It gives me a great deal of pleasure, satisfaction and even excitement to announce that The Agonist will soon have a new Editor-In-Chief:
A friend sent me an email today, quoting an Opinion from The Spectator, in which the writer was bemoaning that NYC is not what it was in his younger days. My response to her email was:
A blend of truth and I’m-getting-old-and-the-world-is-going-to-Hell-in-a-handcart, which they’ve found scratched on the walls in Pompeii.
Grandma knew the river would be high. The snowpack was still melting even in mid-July. The ranchers in the valley would be wearing grins like hogs at a slop bucket as they saw their pastures and hayfields sprout with the bounty from the San Juans. She always had water for her own herd and hay crop, since grandpa had dug a ditch from Devil’s Creek to fill a couple of large ponds on the upper and lower pastures. Devil’s Creek never dried up – Charles had picked the right spot for his ranch and worked hard to make a go of it.
Why Poetry Matters
What is the point of an art form so utterly uncommercial, impractical, and distant from the prosaic focus of our daily routine?- Julian H Lowenfeld
The point, as Wordsworth put it, is that “the world is too much with us, late and soon…” and we sometimes need release from that imprisonment of our mind and soul.
We need poetry because “Poetry is the link between the real and the ideal worlds” and without an Ideal, the Real descends to chaos and decay and barbarism.
And the less we seek and experience the ideal, the faster and worse our descent. Poetry civilizes us by keeping us in touch with what really matters.
Years ago, browsing through the great bookstores that used to be so plentiful, I began to wonder if anyone read poetry except poets and the occasional reluctant student. Certainly many people dabble in writing poetry, and while chatting with others in the poetry section, I found all of us were ‘amateur poets’. I suspect we dilettantes are the only market for poetry, a fact that professional poets probably find depressing. (Many poets of an earlier time had mundane professional lives. Their poetry was ‘dilettante’ by definition, but age seems to have cast a patina of respectability over their efforts. Go figure.)
Back in my Greenwich Village days in the golden ’60s, I wrote pretty consistently, to the point that I finally had to decide whether I wanted to Become-A-Poet or just write poems. I very deliberately chose a different livelihood. Marriage and family were added to the mix, and poetry was moved to the back burner. Whether I should have taken the other road is a question that will always haunt me.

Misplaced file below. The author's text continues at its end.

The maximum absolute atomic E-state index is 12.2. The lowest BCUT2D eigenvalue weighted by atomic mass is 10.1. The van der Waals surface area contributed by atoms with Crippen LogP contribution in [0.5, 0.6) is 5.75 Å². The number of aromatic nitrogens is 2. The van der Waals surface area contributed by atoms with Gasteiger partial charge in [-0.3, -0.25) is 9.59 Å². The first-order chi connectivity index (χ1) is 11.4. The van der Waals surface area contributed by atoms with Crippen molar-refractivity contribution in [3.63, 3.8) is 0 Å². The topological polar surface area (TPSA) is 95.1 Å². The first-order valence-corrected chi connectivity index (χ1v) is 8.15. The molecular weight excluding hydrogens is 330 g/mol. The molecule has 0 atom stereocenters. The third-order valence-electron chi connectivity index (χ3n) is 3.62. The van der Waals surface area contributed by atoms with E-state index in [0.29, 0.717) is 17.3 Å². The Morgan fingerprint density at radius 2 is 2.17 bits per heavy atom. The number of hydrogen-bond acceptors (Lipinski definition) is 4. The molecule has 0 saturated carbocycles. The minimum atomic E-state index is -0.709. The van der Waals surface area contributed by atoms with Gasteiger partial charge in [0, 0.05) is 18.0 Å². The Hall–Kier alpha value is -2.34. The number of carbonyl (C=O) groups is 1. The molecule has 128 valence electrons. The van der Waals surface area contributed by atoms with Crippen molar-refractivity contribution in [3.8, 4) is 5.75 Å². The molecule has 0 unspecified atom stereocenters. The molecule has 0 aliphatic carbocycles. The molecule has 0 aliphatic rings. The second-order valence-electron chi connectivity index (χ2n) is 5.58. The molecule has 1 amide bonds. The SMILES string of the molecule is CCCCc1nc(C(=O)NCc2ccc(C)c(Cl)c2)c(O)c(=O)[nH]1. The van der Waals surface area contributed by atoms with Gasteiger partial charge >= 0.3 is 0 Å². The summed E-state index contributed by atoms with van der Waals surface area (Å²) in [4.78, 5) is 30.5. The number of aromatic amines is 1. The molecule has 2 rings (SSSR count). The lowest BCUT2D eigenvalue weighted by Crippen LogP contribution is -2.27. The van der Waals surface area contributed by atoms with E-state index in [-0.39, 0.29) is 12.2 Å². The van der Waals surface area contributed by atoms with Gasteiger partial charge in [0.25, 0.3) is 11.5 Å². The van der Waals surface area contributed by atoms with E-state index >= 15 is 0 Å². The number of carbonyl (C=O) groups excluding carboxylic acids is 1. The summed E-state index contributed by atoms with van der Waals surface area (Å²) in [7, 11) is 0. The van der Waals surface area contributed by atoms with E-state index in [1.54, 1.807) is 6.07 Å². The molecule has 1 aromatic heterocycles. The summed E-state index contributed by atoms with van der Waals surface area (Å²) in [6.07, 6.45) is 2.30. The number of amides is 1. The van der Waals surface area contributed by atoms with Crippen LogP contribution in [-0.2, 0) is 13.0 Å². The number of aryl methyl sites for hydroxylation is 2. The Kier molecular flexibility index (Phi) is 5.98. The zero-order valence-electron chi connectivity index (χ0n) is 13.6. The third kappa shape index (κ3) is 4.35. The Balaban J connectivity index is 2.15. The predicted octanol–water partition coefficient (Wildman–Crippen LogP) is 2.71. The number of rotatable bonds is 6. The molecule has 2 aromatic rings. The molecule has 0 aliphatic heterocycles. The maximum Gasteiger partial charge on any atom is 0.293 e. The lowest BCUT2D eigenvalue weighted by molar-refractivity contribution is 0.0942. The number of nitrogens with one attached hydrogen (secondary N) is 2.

It wasn’t so much a question of time to write, as a poem can be written in a matter of minutes. However, it may take hours or days or even weeks to achieve the necessary mental and emotional ambience for those few minutes of actual creation. I passed on becoming a poet because I was unwilling to accept, or at least uncertain about living in a poet’s mindset. And if you know much about the lives of most modern poets, you can understand my reluctance. There are many poets whose work I respect and love – and whose lives I would definitely not want to emulate. (My liver probably wouldn’t take it).
To the extent that art concerns itself with the Ideal World, artists will always be out of step with those whose lives are an attempt to master the Real World. Neither the artist nor the non-artist will ever really ‘master’ their respective worlds, but at least the artist is striving for something worth attaining, something which is intrinsically valuable.
In my view, art of any sort has two components. The first, and lesser of the two, is the craft to embody the artist’s perception. The more vital component is that perception; the ability to look at the same things we all look at and see something different, something extra, something beyond. It is this ability of the artist which expands our perception, enhances our grasp of the world, increases our humanity. All true art does that.